Many would argue that the information function, and specifically IT, should be considered a utility. But is this really the case, writes David Chan, director of the Centre for Information Leadership at City University London.
We often use the word "enterprise" to describe an organisation because it has the emotional connotation of something positive - that there is a wish to make a difference. All enterprises exist in an environment and conduct exchanges with it. Commercial enterprises receive money from shareholders, investors and banks to deliver something that customers will pay for. Public enterprises take money from the taxpayer and deliver services. They all draw staff from people in the environment. So there is a continual interchange of people, money, goods and services with the enterprise's environment.
An enterprise's "span of foresight " is defined as how far ahead in time it can make accurate predictions of its environment. So, if the organisation can make accurate predictions two years ahead, we say its span of foresight is two years. An enterprise's "inflexibility" is the time it takes to make a major change in business processes. So, if an insurance company needs three years to change from a branch operation to, say, delivery through the internet, its inflexibility is three years.
Using these definitions, some simple conclusions can be drawn. If an enterprise's span of foresight is greater than, or equal to, its inflexibility, then it is in a position to respond to any changes in its environment. If its inflexibility is greater than its span of foresight, then the enterprise is at strategic risk - it may be able to spot a significant shift in its environment, but does not have the flexibility to make the change in time.
Most enterprises maintain their viability through products or services to their customers or clients. This requires them to host business processes that transform their inputs - people, raw materials, information, and so on - into products or services. These processes are at the heart of the viability of enterprises. In most cases, the products or services rely on information, information systems and information technology.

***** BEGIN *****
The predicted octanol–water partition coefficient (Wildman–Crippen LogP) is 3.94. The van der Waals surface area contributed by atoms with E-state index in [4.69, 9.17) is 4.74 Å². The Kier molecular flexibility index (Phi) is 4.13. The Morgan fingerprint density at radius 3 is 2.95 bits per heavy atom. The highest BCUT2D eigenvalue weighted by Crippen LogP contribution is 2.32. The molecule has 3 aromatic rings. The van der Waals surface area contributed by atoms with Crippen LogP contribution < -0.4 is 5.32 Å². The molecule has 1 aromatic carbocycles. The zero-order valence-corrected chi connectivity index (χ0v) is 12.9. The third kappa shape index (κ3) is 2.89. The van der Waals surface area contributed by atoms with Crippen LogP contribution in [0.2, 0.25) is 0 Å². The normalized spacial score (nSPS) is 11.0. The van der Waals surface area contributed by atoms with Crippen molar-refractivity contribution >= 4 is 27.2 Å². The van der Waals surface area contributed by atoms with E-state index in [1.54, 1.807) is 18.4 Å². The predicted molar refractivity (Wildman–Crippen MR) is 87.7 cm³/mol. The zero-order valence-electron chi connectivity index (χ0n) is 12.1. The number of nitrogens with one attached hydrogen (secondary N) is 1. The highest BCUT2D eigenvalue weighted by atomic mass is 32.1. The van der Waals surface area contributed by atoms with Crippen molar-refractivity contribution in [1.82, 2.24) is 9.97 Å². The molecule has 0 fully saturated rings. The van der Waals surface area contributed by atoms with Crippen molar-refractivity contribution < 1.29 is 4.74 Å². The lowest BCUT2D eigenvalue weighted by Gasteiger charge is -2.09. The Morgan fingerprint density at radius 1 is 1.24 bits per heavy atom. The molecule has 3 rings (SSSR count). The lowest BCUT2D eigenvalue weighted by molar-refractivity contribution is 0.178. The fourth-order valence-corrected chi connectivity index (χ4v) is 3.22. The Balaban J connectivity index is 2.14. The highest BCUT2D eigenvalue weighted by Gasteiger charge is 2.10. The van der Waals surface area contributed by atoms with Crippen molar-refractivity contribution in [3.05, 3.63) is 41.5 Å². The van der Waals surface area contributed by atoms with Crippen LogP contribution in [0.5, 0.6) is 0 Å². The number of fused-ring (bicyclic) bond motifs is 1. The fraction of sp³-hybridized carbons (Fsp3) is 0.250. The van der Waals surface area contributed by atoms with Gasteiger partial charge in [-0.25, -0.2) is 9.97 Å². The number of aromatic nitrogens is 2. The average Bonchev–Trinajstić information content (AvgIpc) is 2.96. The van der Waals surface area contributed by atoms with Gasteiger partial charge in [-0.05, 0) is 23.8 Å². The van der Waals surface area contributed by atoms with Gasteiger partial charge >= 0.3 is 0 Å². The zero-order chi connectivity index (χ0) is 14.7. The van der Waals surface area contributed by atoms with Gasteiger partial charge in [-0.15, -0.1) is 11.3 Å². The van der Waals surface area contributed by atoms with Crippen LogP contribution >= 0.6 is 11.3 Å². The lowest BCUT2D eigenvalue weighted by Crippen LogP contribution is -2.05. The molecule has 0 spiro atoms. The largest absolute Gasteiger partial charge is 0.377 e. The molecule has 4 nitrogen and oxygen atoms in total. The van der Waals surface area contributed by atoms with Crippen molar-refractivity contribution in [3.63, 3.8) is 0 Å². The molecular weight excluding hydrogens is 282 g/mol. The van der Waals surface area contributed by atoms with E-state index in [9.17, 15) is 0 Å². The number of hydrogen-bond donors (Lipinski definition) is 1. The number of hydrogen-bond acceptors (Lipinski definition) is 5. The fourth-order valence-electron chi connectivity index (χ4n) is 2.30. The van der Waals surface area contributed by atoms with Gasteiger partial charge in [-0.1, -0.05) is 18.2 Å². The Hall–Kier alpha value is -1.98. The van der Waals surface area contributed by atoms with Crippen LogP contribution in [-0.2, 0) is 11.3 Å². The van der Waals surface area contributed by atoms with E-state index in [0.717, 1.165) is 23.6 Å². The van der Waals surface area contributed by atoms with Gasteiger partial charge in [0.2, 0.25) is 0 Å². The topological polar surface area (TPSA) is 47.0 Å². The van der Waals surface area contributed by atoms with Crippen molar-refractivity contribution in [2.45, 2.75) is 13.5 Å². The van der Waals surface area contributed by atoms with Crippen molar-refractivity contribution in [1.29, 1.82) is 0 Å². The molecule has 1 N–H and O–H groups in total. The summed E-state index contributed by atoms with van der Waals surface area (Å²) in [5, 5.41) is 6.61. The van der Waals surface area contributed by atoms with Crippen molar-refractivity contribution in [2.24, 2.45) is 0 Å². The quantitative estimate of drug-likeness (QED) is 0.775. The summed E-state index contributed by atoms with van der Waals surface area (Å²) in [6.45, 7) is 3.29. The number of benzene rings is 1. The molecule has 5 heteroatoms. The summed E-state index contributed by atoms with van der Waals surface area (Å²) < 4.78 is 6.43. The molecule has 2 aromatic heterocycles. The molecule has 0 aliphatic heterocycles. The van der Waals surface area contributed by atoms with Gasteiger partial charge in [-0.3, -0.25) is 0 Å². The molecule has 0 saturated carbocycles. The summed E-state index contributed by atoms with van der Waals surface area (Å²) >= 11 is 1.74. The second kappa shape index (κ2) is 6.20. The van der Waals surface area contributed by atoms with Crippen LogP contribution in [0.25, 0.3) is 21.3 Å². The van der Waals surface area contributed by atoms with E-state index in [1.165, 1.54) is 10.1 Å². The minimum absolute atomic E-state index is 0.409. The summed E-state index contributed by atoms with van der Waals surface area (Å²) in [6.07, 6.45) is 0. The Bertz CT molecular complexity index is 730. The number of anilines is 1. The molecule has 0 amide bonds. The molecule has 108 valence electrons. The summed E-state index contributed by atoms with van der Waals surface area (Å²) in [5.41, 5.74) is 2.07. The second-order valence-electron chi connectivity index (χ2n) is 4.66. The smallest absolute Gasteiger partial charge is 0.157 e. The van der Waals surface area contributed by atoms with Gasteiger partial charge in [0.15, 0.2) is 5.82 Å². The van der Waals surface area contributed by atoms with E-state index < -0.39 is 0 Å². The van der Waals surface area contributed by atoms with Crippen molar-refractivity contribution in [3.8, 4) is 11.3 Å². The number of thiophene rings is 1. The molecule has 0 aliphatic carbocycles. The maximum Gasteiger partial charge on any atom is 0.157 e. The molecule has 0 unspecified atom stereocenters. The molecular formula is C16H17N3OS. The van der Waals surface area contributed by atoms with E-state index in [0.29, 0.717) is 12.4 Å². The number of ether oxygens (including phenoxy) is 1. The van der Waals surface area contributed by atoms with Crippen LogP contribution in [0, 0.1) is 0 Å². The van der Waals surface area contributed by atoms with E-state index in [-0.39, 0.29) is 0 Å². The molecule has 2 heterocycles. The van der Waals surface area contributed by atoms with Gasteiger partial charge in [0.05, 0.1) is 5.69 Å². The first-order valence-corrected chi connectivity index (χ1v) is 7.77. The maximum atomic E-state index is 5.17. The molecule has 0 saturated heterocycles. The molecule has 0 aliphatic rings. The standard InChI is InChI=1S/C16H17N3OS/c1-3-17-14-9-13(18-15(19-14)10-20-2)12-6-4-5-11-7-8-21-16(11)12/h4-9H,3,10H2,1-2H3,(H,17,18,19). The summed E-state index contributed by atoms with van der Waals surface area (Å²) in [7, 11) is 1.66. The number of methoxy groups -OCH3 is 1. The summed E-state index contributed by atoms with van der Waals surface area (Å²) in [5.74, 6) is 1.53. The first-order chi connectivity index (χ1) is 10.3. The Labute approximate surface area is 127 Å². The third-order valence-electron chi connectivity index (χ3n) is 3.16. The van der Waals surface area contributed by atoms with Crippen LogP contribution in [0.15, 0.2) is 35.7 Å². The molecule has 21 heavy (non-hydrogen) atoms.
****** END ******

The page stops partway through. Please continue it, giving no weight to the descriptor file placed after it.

So those who would argue that IT is a utility ignore the possibility of change in business processes. The assumption is that, once an IT solution is found to support a business process, it can continue to do so for a significant period of time. All the information function within an enterprise needs to do is to ensure that the processing power required to support business processes is available at an economic rate. Is such a perspective justified?
I suggest the span of foresight is shortening in most business sectors. Substantial, and possibly structural, changes are occurring across the global trading system, for example. Socio-technical changes are having significant impact on the way markets function. We shop across national borders using the internet. We can access social networks through our PCs and mobile devices, changing the frequency in which we interact.
Given all that, how far ahead can enterprises actually predict their environment? Speaking to business leaders, the three to five-year horizon so beloved of corporate planners is a joke. Spans of foresight for most enterprises now lie within six to 18 months.
Enterprises therefore need to ensure their business processes can be changed quickly. If not, this could have a significant impact on their viability. So where does this leave the argument that IT is a utility?
IT can be a utility in certain circumstances. If your environment is predictable and you have long spans of foresight, then you may well treat your systems as a utility. But if your span of foresight is short and you need flexibility to respond to opportunities and threats, then you treat your information systems as a utility function at your peril.